By Chris, Five Star Ranch Staff Writer
Steer Wrestling in Cheyenne Frontier Days Rodeo in Wyoming
Imagine jumping off a perfectly good horse while its running in a full gallop onto a steer with horns so you can wrestle it to the ground. No one said it was sane, but this is all part of the action at Cheyenne’s Frontier Days Rodeo.
Cheyenne Frontier Days is a cultural experience and a step back into time. Its the Old West complete with nightly rodeos, bull riding, Indian villages, and real live cowboys and cowgirls. But its much more than “just another rodeo.” Frontier Days is also an entertainment event offering such big names as Rascal Flatts, Taylor Swift, The Guess Who, Firefall and the Atlanta Rhythm Section. Check out the official Cheyenne Frontier Days site for the event schedule and more information.
One of the most popular events in the rodeo is the bull riding. When we were teenagers, my brother broke his leg in a couple places bull riding, so I’ve always had a healthy respect for the sport. When you think about it, its a pretty crazy sport. You crawl on a huge (2000 pound) angry bull who wants to kill you. The rider hangs on with one hand and gets more points if the bull is extra wild. Half of the bull riding score is on the cowboy’s skill in moving with the bull. The other part of the score is based on the bull and how hard he is to ride. There are 100 points possible, so the highest score wins.
I have to say I am happy to see some of the cowboys wearing protective gear. You have to admire the skill and courage of the cowboys, but you also have to question their sanity.
Bronc riding is the traditional horse breaking method of the Old West. Bronc riding like bull riding is not for the faint of heart. Its dangerous and downright painful work. In most rodeos there are two variations of bronc riding, bareback and saddle bronc.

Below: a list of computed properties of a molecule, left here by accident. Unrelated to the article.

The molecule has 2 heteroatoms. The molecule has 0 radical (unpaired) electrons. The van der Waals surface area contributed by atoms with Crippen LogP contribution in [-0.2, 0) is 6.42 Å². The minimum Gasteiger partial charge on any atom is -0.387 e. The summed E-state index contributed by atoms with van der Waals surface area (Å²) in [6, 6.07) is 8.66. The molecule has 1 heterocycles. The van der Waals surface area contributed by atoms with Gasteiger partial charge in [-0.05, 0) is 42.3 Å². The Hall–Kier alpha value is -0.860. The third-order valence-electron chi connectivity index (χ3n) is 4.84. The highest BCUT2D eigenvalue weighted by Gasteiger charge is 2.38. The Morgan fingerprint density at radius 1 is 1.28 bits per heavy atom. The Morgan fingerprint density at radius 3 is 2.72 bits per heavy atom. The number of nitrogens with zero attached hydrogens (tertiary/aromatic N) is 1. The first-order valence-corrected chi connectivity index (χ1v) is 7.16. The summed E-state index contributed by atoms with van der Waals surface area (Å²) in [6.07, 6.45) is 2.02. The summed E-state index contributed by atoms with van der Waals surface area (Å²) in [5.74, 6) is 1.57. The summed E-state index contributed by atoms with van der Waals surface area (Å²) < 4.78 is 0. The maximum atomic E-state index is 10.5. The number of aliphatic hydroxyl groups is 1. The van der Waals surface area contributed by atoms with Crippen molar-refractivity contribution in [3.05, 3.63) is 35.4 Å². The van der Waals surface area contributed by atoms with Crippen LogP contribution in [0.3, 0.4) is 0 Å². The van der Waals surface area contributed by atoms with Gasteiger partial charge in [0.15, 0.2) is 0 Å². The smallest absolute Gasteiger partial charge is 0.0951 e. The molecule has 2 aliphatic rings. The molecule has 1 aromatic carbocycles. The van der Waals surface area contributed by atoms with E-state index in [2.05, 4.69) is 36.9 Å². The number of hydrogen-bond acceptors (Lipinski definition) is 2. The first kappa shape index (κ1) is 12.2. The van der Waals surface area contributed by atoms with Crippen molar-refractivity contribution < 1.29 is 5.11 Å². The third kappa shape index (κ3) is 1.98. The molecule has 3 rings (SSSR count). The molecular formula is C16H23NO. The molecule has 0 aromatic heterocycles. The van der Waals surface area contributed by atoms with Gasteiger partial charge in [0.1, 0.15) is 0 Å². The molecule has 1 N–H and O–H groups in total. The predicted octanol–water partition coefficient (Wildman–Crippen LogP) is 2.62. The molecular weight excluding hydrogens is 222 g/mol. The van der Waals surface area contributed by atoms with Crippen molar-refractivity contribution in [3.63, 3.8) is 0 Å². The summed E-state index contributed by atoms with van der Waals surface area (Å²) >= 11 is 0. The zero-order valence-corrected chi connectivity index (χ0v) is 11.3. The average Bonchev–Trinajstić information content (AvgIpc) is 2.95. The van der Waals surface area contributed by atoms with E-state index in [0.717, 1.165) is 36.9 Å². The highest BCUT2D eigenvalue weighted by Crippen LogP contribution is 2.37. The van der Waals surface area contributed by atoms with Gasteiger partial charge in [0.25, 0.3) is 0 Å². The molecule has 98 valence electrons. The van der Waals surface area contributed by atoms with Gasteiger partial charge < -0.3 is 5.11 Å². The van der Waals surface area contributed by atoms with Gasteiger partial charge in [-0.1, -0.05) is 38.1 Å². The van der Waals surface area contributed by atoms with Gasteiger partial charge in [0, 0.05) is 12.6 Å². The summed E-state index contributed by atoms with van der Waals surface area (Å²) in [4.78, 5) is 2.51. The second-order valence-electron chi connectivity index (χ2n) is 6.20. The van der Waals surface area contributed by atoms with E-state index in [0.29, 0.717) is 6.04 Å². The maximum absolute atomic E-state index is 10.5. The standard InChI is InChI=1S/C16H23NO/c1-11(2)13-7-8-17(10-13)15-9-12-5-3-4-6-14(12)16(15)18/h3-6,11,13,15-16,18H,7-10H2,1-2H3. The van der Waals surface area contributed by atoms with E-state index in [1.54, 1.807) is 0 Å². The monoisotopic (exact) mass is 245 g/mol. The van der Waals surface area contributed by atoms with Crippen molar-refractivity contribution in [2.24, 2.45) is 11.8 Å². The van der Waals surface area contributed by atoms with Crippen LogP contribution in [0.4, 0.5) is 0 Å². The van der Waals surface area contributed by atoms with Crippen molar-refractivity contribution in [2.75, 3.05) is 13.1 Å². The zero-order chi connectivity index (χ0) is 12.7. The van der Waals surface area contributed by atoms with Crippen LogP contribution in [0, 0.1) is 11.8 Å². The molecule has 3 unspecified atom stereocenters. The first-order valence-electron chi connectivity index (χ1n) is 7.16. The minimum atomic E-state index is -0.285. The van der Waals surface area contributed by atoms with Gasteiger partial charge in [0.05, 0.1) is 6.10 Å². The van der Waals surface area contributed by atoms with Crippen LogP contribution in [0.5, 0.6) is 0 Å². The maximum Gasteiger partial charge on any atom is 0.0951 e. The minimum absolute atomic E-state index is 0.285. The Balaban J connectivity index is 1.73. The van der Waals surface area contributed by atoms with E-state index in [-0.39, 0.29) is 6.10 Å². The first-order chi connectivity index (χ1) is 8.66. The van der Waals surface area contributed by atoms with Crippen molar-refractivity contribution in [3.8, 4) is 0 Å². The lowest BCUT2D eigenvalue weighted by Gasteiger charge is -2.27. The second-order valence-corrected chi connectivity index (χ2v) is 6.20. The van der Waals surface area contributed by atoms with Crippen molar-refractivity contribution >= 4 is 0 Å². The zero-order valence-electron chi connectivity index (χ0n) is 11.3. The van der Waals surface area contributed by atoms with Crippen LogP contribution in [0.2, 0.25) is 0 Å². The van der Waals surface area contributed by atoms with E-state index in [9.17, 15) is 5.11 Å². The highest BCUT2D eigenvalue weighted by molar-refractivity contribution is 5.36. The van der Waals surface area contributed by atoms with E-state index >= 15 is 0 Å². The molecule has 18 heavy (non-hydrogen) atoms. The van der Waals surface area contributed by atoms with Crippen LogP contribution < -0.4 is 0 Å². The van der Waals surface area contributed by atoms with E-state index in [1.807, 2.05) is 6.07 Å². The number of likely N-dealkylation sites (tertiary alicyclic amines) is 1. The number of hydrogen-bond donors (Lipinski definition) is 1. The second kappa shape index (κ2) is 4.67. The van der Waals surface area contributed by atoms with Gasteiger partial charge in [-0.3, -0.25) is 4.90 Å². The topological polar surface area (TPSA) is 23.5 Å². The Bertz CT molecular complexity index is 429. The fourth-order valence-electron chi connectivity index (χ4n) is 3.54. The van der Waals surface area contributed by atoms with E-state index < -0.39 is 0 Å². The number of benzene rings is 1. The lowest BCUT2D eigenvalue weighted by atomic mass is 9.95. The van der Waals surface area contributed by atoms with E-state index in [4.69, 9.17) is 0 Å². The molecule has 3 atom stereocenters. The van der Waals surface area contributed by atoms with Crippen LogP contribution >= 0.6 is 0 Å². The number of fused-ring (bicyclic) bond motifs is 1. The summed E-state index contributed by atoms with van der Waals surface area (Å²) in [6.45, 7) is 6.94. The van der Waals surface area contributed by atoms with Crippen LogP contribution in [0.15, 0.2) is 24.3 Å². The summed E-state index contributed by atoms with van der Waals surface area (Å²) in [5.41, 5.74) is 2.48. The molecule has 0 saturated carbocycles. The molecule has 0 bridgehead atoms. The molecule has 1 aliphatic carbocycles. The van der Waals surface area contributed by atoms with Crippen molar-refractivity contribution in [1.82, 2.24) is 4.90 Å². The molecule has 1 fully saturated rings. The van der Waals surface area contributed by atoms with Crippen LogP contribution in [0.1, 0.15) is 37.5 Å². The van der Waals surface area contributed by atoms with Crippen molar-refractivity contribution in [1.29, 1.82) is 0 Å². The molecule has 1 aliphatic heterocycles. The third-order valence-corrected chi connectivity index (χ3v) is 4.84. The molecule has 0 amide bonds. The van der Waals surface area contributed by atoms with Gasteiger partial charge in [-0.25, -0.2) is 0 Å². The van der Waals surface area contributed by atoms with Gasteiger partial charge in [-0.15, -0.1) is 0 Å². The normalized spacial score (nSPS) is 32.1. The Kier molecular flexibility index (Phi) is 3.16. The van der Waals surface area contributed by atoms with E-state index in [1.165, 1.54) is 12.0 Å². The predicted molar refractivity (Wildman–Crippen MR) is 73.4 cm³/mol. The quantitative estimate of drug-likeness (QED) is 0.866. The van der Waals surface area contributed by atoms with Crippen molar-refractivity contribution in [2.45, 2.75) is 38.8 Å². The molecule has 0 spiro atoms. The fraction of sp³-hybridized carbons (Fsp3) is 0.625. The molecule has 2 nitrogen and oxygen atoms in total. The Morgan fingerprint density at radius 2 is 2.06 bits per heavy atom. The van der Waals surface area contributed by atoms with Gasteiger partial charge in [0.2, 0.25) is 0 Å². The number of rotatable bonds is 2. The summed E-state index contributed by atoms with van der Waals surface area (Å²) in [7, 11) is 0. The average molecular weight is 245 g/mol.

Steer Wrestling (Bulldogging)
This is a rough sport by any account. The cowboy leaps onto a running steer and wrestles it to the ground. As you can imagine, the cowboy needs to be strong and good-sized to man-handle a steer.
Indian Village at Cheyenne Frontier Days
I enjoyed visiting the Indian village and watching some of the ceremonial dances. It was also educational listening to the indian storytellers and cultural talks. There are also a number of shops where you can buy indian jewelry and crafts.
The indian ceremonial clothing was colorful and elaborately decorated with feathers.
Cheyenne Frontier Days Photos
Cheyenne Frontier Days is something that is best experienced first hand. For those who can’t go, here’s a taste of the show through pictures. My daughter, the shutterbug, took a number of photos from the Cheyenne Frontier Days Rodeo in 2007. You can see a few of her collection below.
While you’re looking at the photos, also take note of the people on horseback and on foot in the arena. They are there to help the cowboys out when they fall or if they get hurt. These people and horses put themselves in harm’s way to protect and draw the angry bull or bronc away from the downed cowboy. Many a bull rider credits his life to the quick thinking actions of a rodeo clown.
In the bronc riding event, you’ll see the helpers on horseback ride up next to the thrashing bronc so that the cowboy can jump onto the helper’s horse for a graceful dismount.
If you’re interested in reprints or using any of these photos or others that we have, please contact us at Feedback at fivestarranch.com.